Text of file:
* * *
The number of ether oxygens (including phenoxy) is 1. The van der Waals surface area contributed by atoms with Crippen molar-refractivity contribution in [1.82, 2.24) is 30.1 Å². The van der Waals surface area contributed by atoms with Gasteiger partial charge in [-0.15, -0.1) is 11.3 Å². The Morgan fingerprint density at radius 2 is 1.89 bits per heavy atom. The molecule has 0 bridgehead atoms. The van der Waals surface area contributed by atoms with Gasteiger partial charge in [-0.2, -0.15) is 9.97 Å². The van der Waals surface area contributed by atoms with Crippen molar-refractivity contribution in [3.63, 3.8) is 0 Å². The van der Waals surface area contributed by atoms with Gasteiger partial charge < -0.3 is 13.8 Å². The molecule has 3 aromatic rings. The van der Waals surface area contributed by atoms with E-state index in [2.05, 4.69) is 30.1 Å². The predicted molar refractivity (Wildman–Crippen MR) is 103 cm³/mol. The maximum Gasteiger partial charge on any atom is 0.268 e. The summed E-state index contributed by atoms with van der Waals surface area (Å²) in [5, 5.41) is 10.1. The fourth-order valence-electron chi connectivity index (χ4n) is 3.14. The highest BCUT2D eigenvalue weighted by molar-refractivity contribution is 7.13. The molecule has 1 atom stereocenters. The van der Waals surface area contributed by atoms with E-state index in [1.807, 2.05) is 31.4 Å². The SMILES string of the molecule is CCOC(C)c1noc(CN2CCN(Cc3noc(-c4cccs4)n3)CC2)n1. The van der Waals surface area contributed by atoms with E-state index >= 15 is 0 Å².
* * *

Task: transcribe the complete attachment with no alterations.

The number of ether oxygens (including phenoxy) is 1. The van der Waals surface area contributed by atoms with Crippen molar-refractivity contribution in [1.82, 2.24) is 30.1 Å². The van der Waals surface area contributed by atoms with Gasteiger partial charge in [-0.15, -0.1) is 11.3 Å². The Morgan fingerprint density at radius 2 is 1.89 bits per heavy atom. The molecule has 0 bridgehead atoms. The van der Waals surface area contributed by atoms with Gasteiger partial charge in [-0.2, -0.15) is 9.97 Å². The van der Waals surface area contributed by atoms with Crippen molar-refractivity contribution in [3.63, 3.8) is 0 Å². The van der Waals surface area contributed by atoms with Gasteiger partial charge < -0.3 is 13.8 Å². The molecule has 3 aromatic rings. The van der Waals surface area contributed by atoms with E-state index in [2.05, 4.69) is 30.1 Å². The predicted molar refractivity (Wildman–Crippen MR) is 103 cm³/mol. The maximum Gasteiger partial charge on any atom is 0.268 e. The summed E-state index contributed by atoms with van der Waals surface area (Å²) in [5, 5.41) is 10.1. The fourth-order valence-electron chi connectivity index (χ4n) is 3.14. The highest BCUT2D eigenvalue weighted by molar-refractivity contribution is 7.13. The molecule has 1 atom stereocenters. The van der Waals surface area contributed by atoms with E-state index in [1.807, 2.05) is 31.4 Å². The SMILES string of the molecule is CCOC(C)c1noc(CN2CCN(Cc3noc(-c4cccs4)n3)CC2)n1. The van der Waals surface area contributed by atoms with E-state index >= 15 is 0 Å².